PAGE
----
The Bumps We Climb On – Nvest Nsights Q1 ’24 Newsletter

Highlights from our latest Nvest Nsights newsletter:

  • The Bumps We Climb On – If you knew stocks would experience two bear market drawdowns over the next four years, would you be willing to own them in your portfolio?
  • The Next “Financial Eclipse” – Just as the moon veils the sun’s brilliance, we will all experience various “financial eclipse” events in our life.
  • Mission (Not Yet) Accomplished – Inflation data disappointed to the high side two months in a row suggesting the Fed should not rush to cut interest rates, yet markets marched higher.  What lies ahead?

Click here for a Printer Friendly PDF which also includes benchmarking and data on investments widely utilized in our current tactical strategies.

The Bumps We Climb On | Steve Henderly, CFA

El Capitan is the famous rock formation that rises three thousand feet from the floor of Yosemite National Park in California.  From the ground, the granite face of the formation looks smooth and nearly vertical.  Yet up close, one will observe many bumps, cracks, and small ledges.  These inconsistencies make conquering El Capitan possible.

Funny how investing can be described in this same fashion; when up close and looking at day to day or even month to month movements, a chart of the market looks like a random walk, littered with significant up and down gyrations.  When you zoom out, the picture appears much smoother and generally upward sloping – a very rewarding experience.

Believe it or not, it’s been four years since the World Health Organization officially declared COVID a pandemic and investor anxiety spiked.  After weeks of gut-wrenching declines, the S&P500 fell nearly -12% on March 16, 2020, the worst single-day decline since Black Monday in 1987.  The 11-year bull market – the longest in US history – officially died.  Following this steep sell-off, a rapid recovery ensued, driven by massive government stimulus and a new market high was achieved in August of 2020.  Investors continued to enjoy new all-time highs through most of 2021 until the market peaked in January of 2022.  By this time, it became clear that high inflation would require forceful action by the Fed via higher interest rates.  These rate hikes ushered in the bear market of 2022 with the S&P dropping 27% before a bottom was achieved on October 12, 2022.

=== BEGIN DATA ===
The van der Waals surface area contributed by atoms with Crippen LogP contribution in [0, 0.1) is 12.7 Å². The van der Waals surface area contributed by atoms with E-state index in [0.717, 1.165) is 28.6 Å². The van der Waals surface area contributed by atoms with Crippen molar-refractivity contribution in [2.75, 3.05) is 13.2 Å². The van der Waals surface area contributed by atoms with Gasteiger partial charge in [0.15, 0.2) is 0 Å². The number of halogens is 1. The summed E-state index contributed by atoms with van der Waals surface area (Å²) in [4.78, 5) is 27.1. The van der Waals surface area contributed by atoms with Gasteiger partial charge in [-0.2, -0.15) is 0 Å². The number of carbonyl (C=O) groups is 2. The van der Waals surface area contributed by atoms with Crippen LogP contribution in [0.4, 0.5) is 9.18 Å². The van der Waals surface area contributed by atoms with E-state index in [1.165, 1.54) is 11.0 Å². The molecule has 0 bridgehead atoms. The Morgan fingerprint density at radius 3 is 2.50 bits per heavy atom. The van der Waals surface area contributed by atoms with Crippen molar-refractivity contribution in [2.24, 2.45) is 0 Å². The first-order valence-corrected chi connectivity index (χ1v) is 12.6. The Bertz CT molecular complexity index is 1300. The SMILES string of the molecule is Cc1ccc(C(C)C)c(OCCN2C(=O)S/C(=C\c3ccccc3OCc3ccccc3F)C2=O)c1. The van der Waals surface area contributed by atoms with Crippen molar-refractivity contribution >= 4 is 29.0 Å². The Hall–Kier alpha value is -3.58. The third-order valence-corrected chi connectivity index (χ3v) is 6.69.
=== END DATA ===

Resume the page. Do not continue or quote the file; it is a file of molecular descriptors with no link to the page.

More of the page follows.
If you knew stocks would experience two bear market drawdowns over the next four years, would you be willing to own them in your portfolio?  Maybe not, but this is exactly what happened over the past four years.  Remarkably, despite this difficult environment, the annualized return for the S&P500 is above the market’s long-term average. Diversified client portfolios experienced attractive progress too; this is demonstrated via 5-year returns which we include in each quarter’s report.

It is fascinating to review long-term investing in this context, because most of us still vividly recall how we felt during COVID, as well as the 9-month bear-market that began in early 2022.  Since the bear market low in October 2022, the experience moving forward was anything but smooth – with wars abroad, bank failures, and worry about economic recession.  While the events of the last four years are unique, market bumps are not.  On average, the stock market experiences a -10% or greater decline every three years; slightly more than half of those continued to slide -20% or more (or once every six years, with the average full drop being -28%).